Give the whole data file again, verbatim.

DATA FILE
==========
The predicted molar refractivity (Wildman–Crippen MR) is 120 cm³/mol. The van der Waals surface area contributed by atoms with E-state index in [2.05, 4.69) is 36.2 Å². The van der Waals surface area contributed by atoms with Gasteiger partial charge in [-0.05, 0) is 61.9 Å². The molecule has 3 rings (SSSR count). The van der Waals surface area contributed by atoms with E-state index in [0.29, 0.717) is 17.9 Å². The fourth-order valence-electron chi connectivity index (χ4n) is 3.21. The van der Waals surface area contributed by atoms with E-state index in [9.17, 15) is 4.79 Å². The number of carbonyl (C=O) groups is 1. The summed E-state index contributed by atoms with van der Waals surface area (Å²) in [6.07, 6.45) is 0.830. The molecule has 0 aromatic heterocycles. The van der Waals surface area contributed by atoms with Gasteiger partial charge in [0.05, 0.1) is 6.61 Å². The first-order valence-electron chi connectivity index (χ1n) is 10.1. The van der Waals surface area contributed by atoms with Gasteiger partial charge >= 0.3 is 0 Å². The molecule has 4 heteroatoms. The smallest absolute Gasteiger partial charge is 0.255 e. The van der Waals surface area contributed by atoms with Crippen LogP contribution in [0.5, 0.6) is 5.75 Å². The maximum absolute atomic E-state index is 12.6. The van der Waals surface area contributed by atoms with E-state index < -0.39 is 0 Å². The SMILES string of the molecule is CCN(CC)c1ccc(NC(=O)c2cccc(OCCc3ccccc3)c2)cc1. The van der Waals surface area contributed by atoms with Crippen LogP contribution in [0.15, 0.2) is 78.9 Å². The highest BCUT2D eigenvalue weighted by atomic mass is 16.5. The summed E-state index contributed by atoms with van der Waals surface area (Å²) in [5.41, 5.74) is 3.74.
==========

The predicted molar refractivity (Wildman–Crippen MR) is 120 cm³/mol. The van der Waals surface area contributed by atoms with E-state index in [2.05, 4.69) is 36.2 Å². The van der Waals surface area contributed by atoms with Gasteiger partial charge in [-0.05, 0) is 61.9 Å². The molecule has 3 rings (SSSR count). The van der Waals surface area contributed by atoms with E-state index in [0.29, 0.717) is 17.9 Å². The fourth-order valence-electron chi connectivity index (χ4n) is 3.21. The van der Waals surface area contributed by atoms with E-state index in [9.17, 15) is 4.79 Å². The number of carbonyl (C=O) groups is 1. The summed E-state index contributed by atoms with van der Waals surface area (Å²) in [6.07, 6.45) is 0.830. The molecule has 0 aromatic heterocycles. The van der Waals surface area contributed by atoms with Gasteiger partial charge in [0.05, 0.1) is 6.61 Å². The first-order valence-electron chi connectivity index (χ1n) is 10.1. The van der Waals surface area contributed by atoms with Gasteiger partial charge >= 0.3 is 0 Å². The molecule has 4 heteroatoms. The smallest absolute Gasteiger partial charge is 0.255 e. The van der Waals surface area contributed by atoms with Crippen LogP contribution in [0.5, 0.6) is 5.75 Å². The maximum absolute atomic E-state index is 12.6. The van der Waals surface area contributed by atoms with E-state index < -0.39 is 0 Å². The SMILES string of the molecule is CCN(CC)c1ccc(NC(=O)c2cccc(OCCc3ccccc3)c2)cc1. The van der Waals surface area contributed by atoms with Crippen LogP contribution in [0.15, 0.2) is 78.9 Å². The highest BCUT2D eigenvalue weighted by atomic mass is 16.5. The summed E-state index contributed by atoms with van der Waals surface area (Å²) in [5.41, 5.74) is 3.74.